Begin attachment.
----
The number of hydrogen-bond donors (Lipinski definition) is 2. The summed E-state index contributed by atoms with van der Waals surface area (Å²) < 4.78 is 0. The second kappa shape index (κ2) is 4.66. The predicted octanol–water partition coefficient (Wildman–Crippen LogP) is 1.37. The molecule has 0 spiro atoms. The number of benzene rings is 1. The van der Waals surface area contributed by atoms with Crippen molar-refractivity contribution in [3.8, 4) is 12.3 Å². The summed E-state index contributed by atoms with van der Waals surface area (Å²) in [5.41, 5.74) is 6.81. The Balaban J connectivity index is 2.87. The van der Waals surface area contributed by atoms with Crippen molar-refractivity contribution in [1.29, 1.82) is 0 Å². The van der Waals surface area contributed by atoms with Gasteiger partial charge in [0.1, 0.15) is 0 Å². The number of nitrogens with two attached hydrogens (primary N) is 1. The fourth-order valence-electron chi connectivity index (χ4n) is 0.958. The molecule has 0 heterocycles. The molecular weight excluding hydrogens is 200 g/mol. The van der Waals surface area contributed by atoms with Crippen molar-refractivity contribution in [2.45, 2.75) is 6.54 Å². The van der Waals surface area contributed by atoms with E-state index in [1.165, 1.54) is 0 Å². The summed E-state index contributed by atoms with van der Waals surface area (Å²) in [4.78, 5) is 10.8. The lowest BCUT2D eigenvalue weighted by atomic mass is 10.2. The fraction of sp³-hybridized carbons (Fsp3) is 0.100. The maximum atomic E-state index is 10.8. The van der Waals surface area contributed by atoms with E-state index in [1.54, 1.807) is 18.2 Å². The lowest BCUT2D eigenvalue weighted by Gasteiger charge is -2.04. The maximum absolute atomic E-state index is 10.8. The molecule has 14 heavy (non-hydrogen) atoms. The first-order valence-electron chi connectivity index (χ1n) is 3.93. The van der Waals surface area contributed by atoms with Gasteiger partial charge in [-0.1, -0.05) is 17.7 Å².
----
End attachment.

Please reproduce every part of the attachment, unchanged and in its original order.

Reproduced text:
The number of hydrogen-bond donors (Lipinski definition) is 2. The summed E-state index contributed by atoms with van der Waals surface area (Å²) < 4.78 is 0. The second kappa shape index (κ2) is 4.66. The predicted octanol–water partition coefficient (Wildman–Crippen LogP) is 1.37. The molecule has 0 spiro atoms. The number of benzene rings is 1. The van der Waals surface area contributed by atoms with Crippen molar-refractivity contribution in [3.8, 4) is 12.3 Å². The summed E-state index contributed by atoms with van der Waals surface area (Å²) in [5.41, 5.74) is 6.81. The Balaban J connectivity index is 2.87. The van der Waals surface area contributed by atoms with Crippen molar-refractivity contribution in [1.29, 1.82) is 0 Å². The van der Waals surface area contributed by atoms with Gasteiger partial charge in [0.1, 0.15) is 0 Å². The number of nitrogens with two attached hydrogens (primary N) is 1. The fourth-order valence-electron chi connectivity index (χ4n) is 0.958. The molecule has 0 heterocycles. The molecular weight excluding hydrogens is 200 g/mol. The van der Waals surface area contributed by atoms with Crippen molar-refractivity contribution in [2.45, 2.75) is 6.54 Å². The van der Waals surface area contributed by atoms with E-state index in [1.165, 1.54) is 0 Å². The summed E-state index contributed by atoms with van der Waals surface area (Å²) in [4.78, 5) is 10.8. The lowest BCUT2D eigenvalue weighted by atomic mass is 10.2. The fraction of sp³-hybridized carbons (Fsp3) is 0.100. The maximum atomic E-state index is 10.8. The van der Waals surface area contributed by atoms with E-state index in [1.54, 1.807) is 18.2 Å². The lowest BCUT2D eigenvalue weighted by Gasteiger charge is -2.04. The maximum absolute atomic E-state index is 10.8. The molecule has 14 heavy (non-hydrogen) atoms. The first-order valence-electron chi connectivity index (χ1n) is 3.93. The van der Waals surface area contributed by atoms with Gasteiger partial charge in [-0.1, -0.05) is 17.7 Å².